Better infrastructure boosts cycling rates

By Bill Holloway

New research affirms the link between bicycle-friendly infrastructure and biking rates among nearby residents. The researchers analyzed a decade of bicycle commuting data in Minneapolis to determine the impact of the Greenway—a 5.5-mile grade-separated cross-town bicycle and pedestrian corridor that links residential and employment areas.

Although bike commuting increased across the US during the 2000-2010 study period, the construction of the Greenway appears to have further boosted the rate of bike commuting among nearby residents. Bike commuting among those living within 3 miles of the corridor increased by 90 percent during the study period, rising from 1.8 to 3.4 percent, while in areas more than 6 miles from the Greenway, bicycling increased by only 33 percent, from 1.2 to 1.8 percent.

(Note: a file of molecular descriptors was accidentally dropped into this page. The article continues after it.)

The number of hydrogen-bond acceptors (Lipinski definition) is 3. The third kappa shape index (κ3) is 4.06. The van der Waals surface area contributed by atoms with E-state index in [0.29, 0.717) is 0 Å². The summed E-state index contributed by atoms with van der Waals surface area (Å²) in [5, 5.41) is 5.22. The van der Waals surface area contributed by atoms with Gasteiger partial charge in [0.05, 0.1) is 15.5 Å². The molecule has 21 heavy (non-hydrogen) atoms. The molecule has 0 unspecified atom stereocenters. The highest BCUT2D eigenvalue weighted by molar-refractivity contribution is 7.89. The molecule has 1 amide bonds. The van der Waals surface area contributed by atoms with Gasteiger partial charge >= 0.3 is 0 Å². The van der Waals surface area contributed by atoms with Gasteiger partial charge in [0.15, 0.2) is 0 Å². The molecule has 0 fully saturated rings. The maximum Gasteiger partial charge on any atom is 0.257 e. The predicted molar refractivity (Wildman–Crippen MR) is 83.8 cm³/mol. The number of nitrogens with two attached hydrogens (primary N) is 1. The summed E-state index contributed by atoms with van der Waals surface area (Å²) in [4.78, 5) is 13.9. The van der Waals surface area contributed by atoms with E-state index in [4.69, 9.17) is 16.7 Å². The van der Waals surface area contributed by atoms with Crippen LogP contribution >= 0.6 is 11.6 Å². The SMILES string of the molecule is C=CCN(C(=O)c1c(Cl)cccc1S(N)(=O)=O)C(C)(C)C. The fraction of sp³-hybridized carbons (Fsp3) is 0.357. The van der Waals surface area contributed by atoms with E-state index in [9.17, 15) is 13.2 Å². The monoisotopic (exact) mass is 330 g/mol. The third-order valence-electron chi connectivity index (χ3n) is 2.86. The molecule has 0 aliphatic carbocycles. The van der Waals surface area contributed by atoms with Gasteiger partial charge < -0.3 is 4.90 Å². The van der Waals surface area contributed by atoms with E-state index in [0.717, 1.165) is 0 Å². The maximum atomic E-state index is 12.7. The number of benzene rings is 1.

These results support the idea that investing in better bicycle infrastructure can increase ridership. Conversely, cities should think twice before rejecting urban bike infrastructure projects due to low bicycle ridership. After all, nobody gauges the need for a new public pool by the number of people standing around in their swimming suits holding towels.

Bill Holloway is a Transportation Policy Analyst at SSTI.